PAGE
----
The recent instance of power outage in Mumbai that caused a massive slowdown in banking applications and systems, with several reports of stock traders not being able to complete transactions, justifies newer investments and upgrades in establishing Tier IV type of data centres with almost 99.9 per cent reliability (Uptime). Data centres are generally divided into four types - Tier I, II, III and IV. The classification is based on metrics, including electrical path for power, uptime guarantee and cooling capacity. In Tier IV, every facility is N+N (1 +1 back up of all facilities) and the cost of running such centres is more than four times the normal ones, says B.S. Rao, Vice President, Marketing, CtrlS. "In our case we charge our customers Tier III rates while providing Tier IV services. We have dual fire fighting and N+N power lines. We pursued the government for nearly six months to get approvals," he adds.

The increase in global cyber attacks have also made customers more demanding. "Nobody can say you are 100 per cent protected from an attack," says Sharad Sanghi, CEO, Global Data Centers and Cloud Infrastructure, NTT Ltd. NTT Netmagic uses AI-based automation to detect and warn of breaches along with dedicated threat management teams to respond to an attack.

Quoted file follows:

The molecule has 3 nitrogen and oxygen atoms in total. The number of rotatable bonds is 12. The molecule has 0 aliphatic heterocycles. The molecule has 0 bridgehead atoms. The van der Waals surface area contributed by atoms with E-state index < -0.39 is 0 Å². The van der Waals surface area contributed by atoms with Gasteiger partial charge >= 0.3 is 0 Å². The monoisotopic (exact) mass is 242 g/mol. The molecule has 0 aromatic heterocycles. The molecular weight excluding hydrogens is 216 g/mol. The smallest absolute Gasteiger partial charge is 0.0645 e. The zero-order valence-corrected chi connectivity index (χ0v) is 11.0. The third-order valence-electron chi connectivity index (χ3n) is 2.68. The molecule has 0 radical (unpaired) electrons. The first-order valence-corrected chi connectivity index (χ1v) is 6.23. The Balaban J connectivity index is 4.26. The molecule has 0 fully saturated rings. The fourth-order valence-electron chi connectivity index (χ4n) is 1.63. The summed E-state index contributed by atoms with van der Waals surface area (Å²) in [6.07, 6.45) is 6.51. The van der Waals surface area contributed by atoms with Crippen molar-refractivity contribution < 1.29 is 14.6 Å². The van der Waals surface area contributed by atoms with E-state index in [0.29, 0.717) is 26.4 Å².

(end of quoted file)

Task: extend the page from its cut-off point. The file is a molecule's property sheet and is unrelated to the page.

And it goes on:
A recent report by CRISIL research also suggests that players in the data centre business are seeing improved profitability. Operating margins of the top 11 companies have improved to 23 per cent in FY19 from 18 per cent in FY15 due to higher utilisation of facilities, leading to positive operating leverage. Even net margins have climbed up from 2.5 per cent in FY15 to 6.9 per cent in FY19. "This is because majority of the costs for the business are upfront in nature and gradual ramp-up of racks leads to higher incremental revenue for players," according to the report.

The 'Edge' Opportunity

Though Indian data centres account for 1-2 per cent of the global pie, according to a Crisil report, it is estimated to have clocked a modest CAGR of 15-20 per cent since FY16 to touch $1 billion in FY19 and $1.2 billion in FY20. With Covid accelerating data consumption, there has been a 38 per cent year-on-year rise in the first quarter of FY21. The industry is expected to register a 25-30 per cent CAGR to reach $4.5-5 billion by FY25.